Diagnosis Murder (Waites) -- Probably predictable, but I really liked it. (4/5)

Trouble at the Institute for the Study of Forgiveness (McCall Smith) -- Normally I find McCall Smith's writing a bit too cosy and charming, but this story was manageable. I would however have liked a name for the protagonist. Am I supposed to know him from one of his other series, or is this just a stand-alone guy? (3/5)

The House of Susan Lulham (Rickman) -- Decidedly creepy at the end. Wouldn't go back to the series, but it's tolerable in short form. (3.5/5)

Underneath the Mistletoe Last Night (Billingham) - Very good. Yay, Thorne! Only downside is I now have "I Saw Mommy Kissing Santa Claus" stuck in my head. Thanks a lot, Mark Billingham. (4/5)

The Children of Dr Lyall (Connolly) -- Weird. I liked the WW2 setting and the concept, and the eerieness and length were just right. (3.5/5)

Black Sky (Sigurdadottir) -- Holy smokes this was a good story. It might help that I have been on a space kick lately. (5/5) ( )
  rabbitprincess | Aug 22, 2015 |
OXCRIMES, from Profile books is a fundraising book of short crime stories with contributions from a strong group of authors - some of whom will be favourites, many of whom will be new to readers.

Said it before, will say it again, the best thing about short story collections is a chance to find "new to you" authors. In this collection the option of comparing them, up close, with more favourite writers is a bonus. Particularly as the list of contributors is so stellar, and the standard of the stories here really high.

For my money, I've had Stuart Neville on the "long list" for ages now, but have promoted him to "the ridiculously long List of Books that I have to read before I die", along with Anne Zouroudi. I've also bumped Mark Billingham, Denise Mina, Fred Vargas, Yrsa Sigurdardottir and John Harvey up on "the List" on the basis that I'm behind with their books. On the other hand, Adrian McKinty and Louise Welsh are on the top of "the List" as soon as there is a sniff of a new book (I've got a new one from McKinty here at the moment and I'm starting to develop a twitch whilst I do some "must be read" reading first). I'm also really pleased to see something from Stella Duffy - been a while.

But that's not to dismiss any of the other stories in OXCRIMES, and there's guaranteed to be something here for everyone. And it's for a good cause to boot.

http://www.austcrimefiction.org/review/review-oxcrimes-ian-rankin ( )
  austcrimefiction | Sep 22, 2014 |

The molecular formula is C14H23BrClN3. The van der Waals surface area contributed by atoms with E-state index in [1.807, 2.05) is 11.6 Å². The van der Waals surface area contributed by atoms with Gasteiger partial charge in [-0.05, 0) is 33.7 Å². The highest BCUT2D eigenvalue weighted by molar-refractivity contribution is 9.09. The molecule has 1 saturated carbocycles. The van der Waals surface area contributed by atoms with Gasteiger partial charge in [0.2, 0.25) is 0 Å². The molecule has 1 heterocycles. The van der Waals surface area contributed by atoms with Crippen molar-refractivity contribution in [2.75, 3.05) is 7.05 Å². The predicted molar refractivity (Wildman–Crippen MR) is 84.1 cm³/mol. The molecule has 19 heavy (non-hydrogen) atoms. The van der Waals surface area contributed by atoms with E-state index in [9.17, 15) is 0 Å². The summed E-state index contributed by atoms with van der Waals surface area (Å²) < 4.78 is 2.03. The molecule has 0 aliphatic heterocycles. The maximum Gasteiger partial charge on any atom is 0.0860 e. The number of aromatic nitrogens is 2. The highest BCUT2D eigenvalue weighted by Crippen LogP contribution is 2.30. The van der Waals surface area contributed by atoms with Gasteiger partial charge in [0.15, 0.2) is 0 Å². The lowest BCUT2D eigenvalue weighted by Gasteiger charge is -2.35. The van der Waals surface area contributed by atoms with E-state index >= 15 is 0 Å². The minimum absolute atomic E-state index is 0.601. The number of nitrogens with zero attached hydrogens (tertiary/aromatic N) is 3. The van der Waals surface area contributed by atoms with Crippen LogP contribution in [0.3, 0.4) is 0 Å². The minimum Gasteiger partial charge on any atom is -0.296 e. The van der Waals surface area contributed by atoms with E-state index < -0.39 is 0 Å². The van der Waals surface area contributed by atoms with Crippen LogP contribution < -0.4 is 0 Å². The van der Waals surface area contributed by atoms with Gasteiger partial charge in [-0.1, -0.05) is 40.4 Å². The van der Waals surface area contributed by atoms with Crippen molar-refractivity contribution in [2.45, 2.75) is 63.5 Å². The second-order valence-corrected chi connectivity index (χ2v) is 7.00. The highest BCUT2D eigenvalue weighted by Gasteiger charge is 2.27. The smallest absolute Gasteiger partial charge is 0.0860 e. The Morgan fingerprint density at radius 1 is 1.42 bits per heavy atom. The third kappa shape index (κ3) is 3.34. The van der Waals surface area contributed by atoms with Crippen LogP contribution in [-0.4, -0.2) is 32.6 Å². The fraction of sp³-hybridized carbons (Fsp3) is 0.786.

This book was compiled for a very good cause and included contributions from some excellent authors but it principally served to remind me why I so rarely read short stories. There were a couple of excellent examples, including Neil Gaiman's story about an aging Sherlock Holmes learning bee-keeping lore in the foothills of Tibet and Anthony Horowitz's cautionary tale about the perils of superloos, but most of the rest were merely serviceable. ( )
  Eyejaybee | Aug 23, 2014 |
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» Add other authors

Author nameRoleType of authorWork?Status
Florence, PeterEditorprimary authorall editionsconfirmed
Ellingham, MarkEditormain authorall editionsconfirmed
Billingham, MarkContributorsecondary authorall editionsconfirmed
Cleeves, AnnContributorsecondary authorall editionsconfirmed
Connolly, JohnContributorsecondary authorall editionsconfirmed
Duffy, StellaContributorsecondary authorall editionsconfirmed
Fowler, ChristopherContributorsecondary authorall editionsconfirmed
Gaiman, NeilContributorsecondary authorall editionsconfirmed
Goldring, MarkAfterwordsecondary authorall editionsconfirmed
Harvey, JohnContributorsecondary authorall editionsconfirmed
Horowitz, AnthonyContributorsecondary authorall editionsconfirmed
Jakubowski, MaximContributorsecondary authorall editionsconfirmed
James, PeterContributorsecondary authorall editionsconfirmed
Lewis, SimonContributorsecondary authorall editionsconfirmed
McCall Smith, AlexanderContributorsecondary authorall editionsconfirmed
McDermid, ValContributorsecondary authorall editionsconfirmed
McKinty, AdrianContributorsecondary authorall editionsconfirmed
Mina, DeniseContributorsecondary authorall editionsconfirmed
Mosley, WalterContributorsecondary authorall editionsconfirmed
Neville, StuartContributorsecondary authorall editionsconfirmed
Pelecanos, GeorgeContributorsecondary authorall editionsconfirmed
Rankin, IanContributorsecondary authorall editionsconfirmed
Rankin, IanIntroductionsecondary authorall editionsconfirmed
Rickman, PhilContributorsecondary authorall editionsconfirmed
Robinson, PeterContributorsecondary authorall editionsconfirmed
Sallis, JamesContributorsecondary authorall editionsconfirmed
Vargas, FredContributorsecondary authorall editionsconfirmed
Waites, MartynContributorsecondary authorall editionsconfirmed
Welsh, LouiseContributorsecondary authorall editionsconfirmed
Yrsa Sigurðardóttir.,Contributorsecondary authorall editionsconfirmed
Zouroudi, AnneContributorsecondary authorall editionsconfirmed
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For 2014, Oxfam and Profile have turned to crime in order to raise a further GBP200,000 for Oxfam's work. OxCrimes is introduced by Ian Rankin and has been curated by Peter Florence, director of Hay Festival, where it will be launched in May. The stellar cast of contributors will include Mark Billingham, Alexander McCall Smith, Anthony Horowitz, Val McDermid, Peter James, Adrian McKinty, Denise Mina, Louise Welsh and a host of other compelling suspects. Profile have raised more than a quarter of a million pounds for Oxfam by publishing OxTales (2009)and OxTravels (9781846684968) (2011).… (more)